9pm The RSPCA reports by phone that they have collected the body of a badger, which has reportedly been shot in its rear legs and may have been trying to escape the shooters.

9.35pm “It is like a military operation, very well organised. It is being done very quietly on big estates that the public do not have access to,” says Vanessa Mason, a volunteer Defra-trained vaccinator who has spent the morning trapping and vaccinating badgers for a landowner.

9.35pm Sue, Anne, Sally, Kath, Caleb and eight others from Reading and elsewhere walk up Withycombe hill where they have been tipped off by the police that the shooters will be. “We are just doing our bit. We’re peaceful. It’s shrouded in secrecy,” says Lynne, from Bath.

9.45pm Rupert Dod, the Exmoor cattle farmer in charge of the Somerset cull, has refused to say anything in public. But the landlord of the Rest and be Thankful pub at Wheddon’s Cross, his local, dials his home telephone for the Guardian.

“Rupert, can you tell us how the cull is going?”

“Who is that?”

“The Guardian.”

“What the? No comment. Talk to the NFU. I am not speaking to you. I have nothing to say.”

“But this is costing £500,000. The public has a right to know.”

“No. No comment.” [Puts phone down] The Guardian is asked to leave.

10pm Two groups of monitors independently report hearing shots and seeing spotlights in woods near Monksilver. “Several groups of marksmen appear to be shooting in privately owned fields at night where public access is limited. One man tells us he has seen a loose dog running in the light of a spotlight down a hedgerow. Two people standing at a road junction say they heard shots fairly close by followed by a short pause, followed by four shots in quick succession, the sound of excited dogs barking, then shouts and spotlights,” says Frances, a former TV producer who is out with one group.

10.30pm Raleghs Cross Inn on Exmoor. Five hunt saboteurs, from Bristol and elsewhere, dressed in black, emerge from a wood. “We know where all the setts are. We’ve done the surveys. Now we are looking for observation points. We use old Sony cameras. If you take the UV filter off you can see the infrared that the shooters use. [Sabs] are turning up from all over and there will be many more coming at weekends. We have broken up the cull zone into smaller areas. Different areas have taken different patches. This is London and Brighton, Bristol is another,” says John.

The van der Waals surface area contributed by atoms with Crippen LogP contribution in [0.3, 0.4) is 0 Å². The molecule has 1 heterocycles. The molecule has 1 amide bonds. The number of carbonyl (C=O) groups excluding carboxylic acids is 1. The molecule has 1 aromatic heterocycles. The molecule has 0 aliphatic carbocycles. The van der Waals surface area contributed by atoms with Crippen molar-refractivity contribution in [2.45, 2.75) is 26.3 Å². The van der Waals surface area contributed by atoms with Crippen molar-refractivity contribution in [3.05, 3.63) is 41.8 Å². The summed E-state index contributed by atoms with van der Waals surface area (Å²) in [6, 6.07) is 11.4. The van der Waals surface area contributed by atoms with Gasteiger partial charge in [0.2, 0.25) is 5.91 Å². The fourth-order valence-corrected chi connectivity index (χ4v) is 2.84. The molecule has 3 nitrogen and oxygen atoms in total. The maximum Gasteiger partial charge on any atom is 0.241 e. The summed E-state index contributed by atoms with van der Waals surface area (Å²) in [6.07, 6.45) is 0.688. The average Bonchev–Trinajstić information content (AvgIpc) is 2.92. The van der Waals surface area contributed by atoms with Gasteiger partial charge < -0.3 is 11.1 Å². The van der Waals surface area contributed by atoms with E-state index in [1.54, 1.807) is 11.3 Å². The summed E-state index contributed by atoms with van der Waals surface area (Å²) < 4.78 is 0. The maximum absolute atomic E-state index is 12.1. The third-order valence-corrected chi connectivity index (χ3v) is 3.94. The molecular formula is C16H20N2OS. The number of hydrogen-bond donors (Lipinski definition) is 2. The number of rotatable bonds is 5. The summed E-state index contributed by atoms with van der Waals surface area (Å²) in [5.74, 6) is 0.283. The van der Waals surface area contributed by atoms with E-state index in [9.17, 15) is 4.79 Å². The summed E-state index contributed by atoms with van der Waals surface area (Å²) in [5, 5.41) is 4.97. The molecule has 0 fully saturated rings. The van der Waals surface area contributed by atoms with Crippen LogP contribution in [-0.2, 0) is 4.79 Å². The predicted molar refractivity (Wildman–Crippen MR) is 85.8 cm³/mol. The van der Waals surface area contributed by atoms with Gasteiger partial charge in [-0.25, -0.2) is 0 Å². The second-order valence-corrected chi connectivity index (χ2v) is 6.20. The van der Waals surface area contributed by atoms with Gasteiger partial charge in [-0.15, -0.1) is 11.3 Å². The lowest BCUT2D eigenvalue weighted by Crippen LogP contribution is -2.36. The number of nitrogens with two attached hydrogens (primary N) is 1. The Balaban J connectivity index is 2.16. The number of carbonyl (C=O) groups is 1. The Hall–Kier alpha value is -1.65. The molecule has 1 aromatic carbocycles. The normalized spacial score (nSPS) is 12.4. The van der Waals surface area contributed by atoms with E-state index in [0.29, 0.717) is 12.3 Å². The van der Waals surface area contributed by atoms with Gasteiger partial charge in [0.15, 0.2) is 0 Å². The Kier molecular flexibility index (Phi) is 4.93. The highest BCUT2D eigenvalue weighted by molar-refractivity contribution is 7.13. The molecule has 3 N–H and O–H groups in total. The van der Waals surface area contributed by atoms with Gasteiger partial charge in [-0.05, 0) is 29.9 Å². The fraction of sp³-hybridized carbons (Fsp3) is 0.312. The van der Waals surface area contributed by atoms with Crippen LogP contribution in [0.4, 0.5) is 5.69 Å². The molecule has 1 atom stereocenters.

10.50pm A police officer in an unmarked car tells the Guardian: “We’re from Bristol. We have been drafted in. We don’t know what’s going on ourselves. I haven’t seen any shooters.”

11.20pm Saboteur group reports “crack, crack, crack, every five seconds” from woods near Stogumber.

Thursday

1am “We were forced to move on by security guards,” says Jess. “Then a white 4×4 followed us. We were told it’s kicking off near Dunster with lots of shooting going on. We got penned in to a hedge by guys in a 4×4 following us for 10 mins. ‘You should not be around here,’ they said menacingly. Then we were stopped by the police and detained for an hour. But we are entirely legal and have not been been off the footpaths.”

1am Amanda, from Bristol: “A saloon car drives past, slows down to look at us – goes a little way up, turned, then accelerates towards us. The driver shouts ‘why don’t you go home, you fucking weirdos.’ Later, a young woman driver leans out of a car and says to a young girl and her mother: ‘C U on Tuesday.’ The 15-year-old knows it means cunt. Who’s intimidating who? How divisive is this policy? It’s polarising communities, escalating tension, there’s an appalling lack of transparency … whose wildlife is it?”

1am Shooting with high velocity and silenced rifles going on in the woods near Treborough.

2.30am A group of four Somerset protesters reports hearing shots followed by dogs barking and “a badger screaming” in woods close to Stogumber. They report the incident to the police and to Natural England. “This is worrying because dogs are not allowed to be used,” says Clare from the Somerset badger group.

2.45am “Where are the official cull monitors? Who can say what is going on? This is like a warzone. It’s a witch-hunt against badgers,” says Jill, from Bristol